With a seemless persona often depriving her of a concentration on the music, Diana Ross was born to sing and with only 44 albums released if only she had worked a bit harder in her career. Unfalteringly glamourous, never less than mildly enjoyable, Diana Ross (1976) is one of her great ones. The lush, accentuated settings are what her warm timbre was made for. The exhaustion of love songs means some numbers seem blurred into the next, but her bright, direct intonation injects her uniquely gifted guile that intensifies their meaning. Her voice is a rich instrument that is precise and really does know where it's going to.
Recognizable for its syrupy opening refrain, Theme From Mahogany explores a tempo or marching drums, strings as lush as life itself and a spirited vocal that sounds like a bridge of sighs. Somber, sweet and sensual, I Thought It Took A Little Time is air-kiss soul at its sugary finest. Ross's languid crooning possesses a joyous restraint. Breathlessly inviting, the pouting excursion Love Hangover is an exacting and intoxicating showcase for the sultry abilities of Diana's exquisite characterization. A relay of disco speeds take the song from the bedroom to the dance-floor: and if already on the dance-floor, the acceleration into disco is most certainly bedroom-bound. Suddenly taking a different swerve (saying nothing of her drunk driving), into her local piano bar no doubt, she finds a speedier groove to her repertoire on the arch Kiss Me Now. On You're Good My Child, Ms. Ross eats up the rhythms with a vocal flight and agility that's her unique effortless style. Airbrushing her ex husbands from memory, One Love In My Lifetime is an eloquent masterstroke. Pledging slow-motion devotion, After You handles the conflicts thrown at her with romantic steel. Never one to say no to a romantic ballad, Smile might be a touch too show biz for its own good, but I just can't say no. Country-tinged Sorry Doesn't Always Make It Right is another love vow.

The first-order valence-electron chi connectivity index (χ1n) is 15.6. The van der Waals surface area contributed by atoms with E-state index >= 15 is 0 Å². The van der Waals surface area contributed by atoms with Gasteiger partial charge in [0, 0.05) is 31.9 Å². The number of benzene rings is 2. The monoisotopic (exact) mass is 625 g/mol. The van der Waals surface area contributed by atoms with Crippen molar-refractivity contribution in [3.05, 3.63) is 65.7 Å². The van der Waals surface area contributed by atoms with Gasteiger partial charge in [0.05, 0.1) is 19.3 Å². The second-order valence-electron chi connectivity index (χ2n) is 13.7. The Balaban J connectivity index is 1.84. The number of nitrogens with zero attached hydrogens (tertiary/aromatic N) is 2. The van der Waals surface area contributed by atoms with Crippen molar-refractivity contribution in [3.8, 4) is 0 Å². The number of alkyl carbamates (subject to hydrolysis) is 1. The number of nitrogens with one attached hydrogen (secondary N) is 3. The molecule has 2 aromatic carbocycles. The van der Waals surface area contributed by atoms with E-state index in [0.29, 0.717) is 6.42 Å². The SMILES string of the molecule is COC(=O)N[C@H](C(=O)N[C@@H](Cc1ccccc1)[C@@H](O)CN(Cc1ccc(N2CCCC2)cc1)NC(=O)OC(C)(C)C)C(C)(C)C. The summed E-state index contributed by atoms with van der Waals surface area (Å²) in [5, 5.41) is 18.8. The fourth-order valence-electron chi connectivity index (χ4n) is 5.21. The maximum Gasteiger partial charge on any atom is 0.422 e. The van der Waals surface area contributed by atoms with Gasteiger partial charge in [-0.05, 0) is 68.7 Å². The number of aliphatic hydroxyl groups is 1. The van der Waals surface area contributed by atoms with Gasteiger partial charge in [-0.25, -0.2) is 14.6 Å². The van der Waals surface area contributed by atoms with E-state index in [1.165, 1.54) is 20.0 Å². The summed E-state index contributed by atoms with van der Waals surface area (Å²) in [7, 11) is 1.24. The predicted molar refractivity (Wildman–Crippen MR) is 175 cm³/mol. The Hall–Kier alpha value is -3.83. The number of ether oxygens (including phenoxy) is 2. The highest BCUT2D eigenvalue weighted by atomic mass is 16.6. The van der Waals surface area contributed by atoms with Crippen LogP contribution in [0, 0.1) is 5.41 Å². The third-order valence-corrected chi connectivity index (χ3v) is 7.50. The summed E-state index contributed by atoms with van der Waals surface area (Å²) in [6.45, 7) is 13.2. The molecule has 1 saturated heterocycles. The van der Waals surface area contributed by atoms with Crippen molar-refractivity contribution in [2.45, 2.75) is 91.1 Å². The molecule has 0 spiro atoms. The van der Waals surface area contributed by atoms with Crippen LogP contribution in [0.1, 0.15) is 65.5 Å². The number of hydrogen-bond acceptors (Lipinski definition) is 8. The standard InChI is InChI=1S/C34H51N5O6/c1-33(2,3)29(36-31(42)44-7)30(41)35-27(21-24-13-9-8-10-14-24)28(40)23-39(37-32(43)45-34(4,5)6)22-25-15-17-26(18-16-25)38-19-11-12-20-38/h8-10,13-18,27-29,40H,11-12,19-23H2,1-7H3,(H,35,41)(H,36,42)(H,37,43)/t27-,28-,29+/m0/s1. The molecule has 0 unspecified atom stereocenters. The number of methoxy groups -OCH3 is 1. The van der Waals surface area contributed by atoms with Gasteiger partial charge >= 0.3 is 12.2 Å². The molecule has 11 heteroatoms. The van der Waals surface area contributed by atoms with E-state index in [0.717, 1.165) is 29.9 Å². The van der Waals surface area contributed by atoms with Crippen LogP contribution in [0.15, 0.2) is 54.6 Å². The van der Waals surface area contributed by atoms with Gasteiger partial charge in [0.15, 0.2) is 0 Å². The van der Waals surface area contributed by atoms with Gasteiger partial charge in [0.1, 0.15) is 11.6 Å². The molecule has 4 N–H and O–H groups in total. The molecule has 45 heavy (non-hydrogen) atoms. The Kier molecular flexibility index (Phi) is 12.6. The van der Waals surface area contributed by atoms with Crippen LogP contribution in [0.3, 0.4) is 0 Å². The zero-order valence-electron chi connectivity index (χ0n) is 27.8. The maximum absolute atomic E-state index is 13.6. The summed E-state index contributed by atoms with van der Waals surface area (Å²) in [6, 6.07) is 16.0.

With a voice that refuses to suffer, for the vivacious Diana Ross there ain't no high note high enough. Embellishing every sylable and making the words sparkle into sequins, she was hardly scaring Aretha into retirement with her range, but as a singer her timing is perfect. The proof is in her projection: she soaks up her accentuated settings; her lush vox framed to perfection.